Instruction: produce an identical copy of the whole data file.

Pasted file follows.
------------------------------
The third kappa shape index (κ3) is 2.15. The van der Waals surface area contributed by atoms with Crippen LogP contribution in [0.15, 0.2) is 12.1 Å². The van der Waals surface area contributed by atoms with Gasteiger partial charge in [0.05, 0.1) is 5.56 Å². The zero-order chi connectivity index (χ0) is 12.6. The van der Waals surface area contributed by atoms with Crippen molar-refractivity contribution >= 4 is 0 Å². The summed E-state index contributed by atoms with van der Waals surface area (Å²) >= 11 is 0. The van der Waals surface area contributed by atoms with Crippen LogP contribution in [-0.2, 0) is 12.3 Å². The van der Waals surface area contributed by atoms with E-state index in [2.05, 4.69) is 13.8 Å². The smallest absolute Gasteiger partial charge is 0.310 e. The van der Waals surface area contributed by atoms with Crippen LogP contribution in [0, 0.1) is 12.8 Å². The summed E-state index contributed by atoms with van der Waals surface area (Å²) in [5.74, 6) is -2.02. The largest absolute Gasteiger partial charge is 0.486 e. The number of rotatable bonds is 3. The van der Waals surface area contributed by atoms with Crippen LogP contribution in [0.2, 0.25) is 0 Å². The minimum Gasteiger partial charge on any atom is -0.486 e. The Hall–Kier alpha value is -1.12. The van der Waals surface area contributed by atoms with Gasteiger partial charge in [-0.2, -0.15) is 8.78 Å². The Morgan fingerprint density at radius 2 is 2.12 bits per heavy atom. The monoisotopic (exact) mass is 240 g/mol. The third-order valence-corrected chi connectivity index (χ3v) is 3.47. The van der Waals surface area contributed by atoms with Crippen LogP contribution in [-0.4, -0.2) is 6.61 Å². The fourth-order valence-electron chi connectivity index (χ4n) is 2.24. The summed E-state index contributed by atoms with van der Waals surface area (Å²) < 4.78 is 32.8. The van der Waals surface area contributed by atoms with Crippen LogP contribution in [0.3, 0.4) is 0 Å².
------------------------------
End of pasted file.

The third kappa shape index (κ3) is 2.15. The van der Waals surface area contributed by atoms with Crippen LogP contribution in [0.15, 0.2) is 12.1 Å². The van der Waals surface area contributed by atoms with Gasteiger partial charge in [0.05, 0.1) is 5.56 Å². The zero-order chi connectivity index (χ0) is 12.6. The van der Waals surface area contributed by atoms with Crippen molar-refractivity contribution >= 4 is 0 Å². The summed E-state index contributed by atoms with van der Waals surface area (Å²) >= 11 is 0. The van der Waals surface area contributed by atoms with Crippen LogP contribution in [-0.2, 0) is 12.3 Å². The van der Waals surface area contributed by atoms with E-state index in [2.05, 4.69) is 13.8 Å². The smallest absolute Gasteiger partial charge is 0.310 e. The van der Waals surface area contributed by atoms with Crippen LogP contribution in [0, 0.1) is 12.8 Å². The summed E-state index contributed by atoms with van der Waals surface area (Å²) in [5.74, 6) is -2.02. The largest absolute Gasteiger partial charge is 0.486 e. The number of rotatable bonds is 3. The van der Waals surface area contributed by atoms with Crippen LogP contribution in [0.2, 0.25) is 0 Å². The minimum Gasteiger partial charge on any atom is -0.486 e. The Hall–Kier alpha value is -1.12. The van der Waals surface area contributed by atoms with Gasteiger partial charge in [-0.2, -0.15) is 8.78 Å². The Morgan fingerprint density at radius 2 is 2.12 bits per heavy atom. The monoisotopic (exact) mass is 240 g/mol. The third-order valence-corrected chi connectivity index (χ3v) is 3.47. The van der Waals surface area contributed by atoms with Crippen LogP contribution in [-0.4, -0.2) is 6.61 Å². The fourth-order valence-electron chi connectivity index (χ4n) is 2.24. The summed E-state index contributed by atoms with van der Waals surface area (Å²) < 4.78 is 32.8. The van der Waals surface area contributed by atoms with Crippen LogP contribution in [0.3, 0.4) is 0 Å².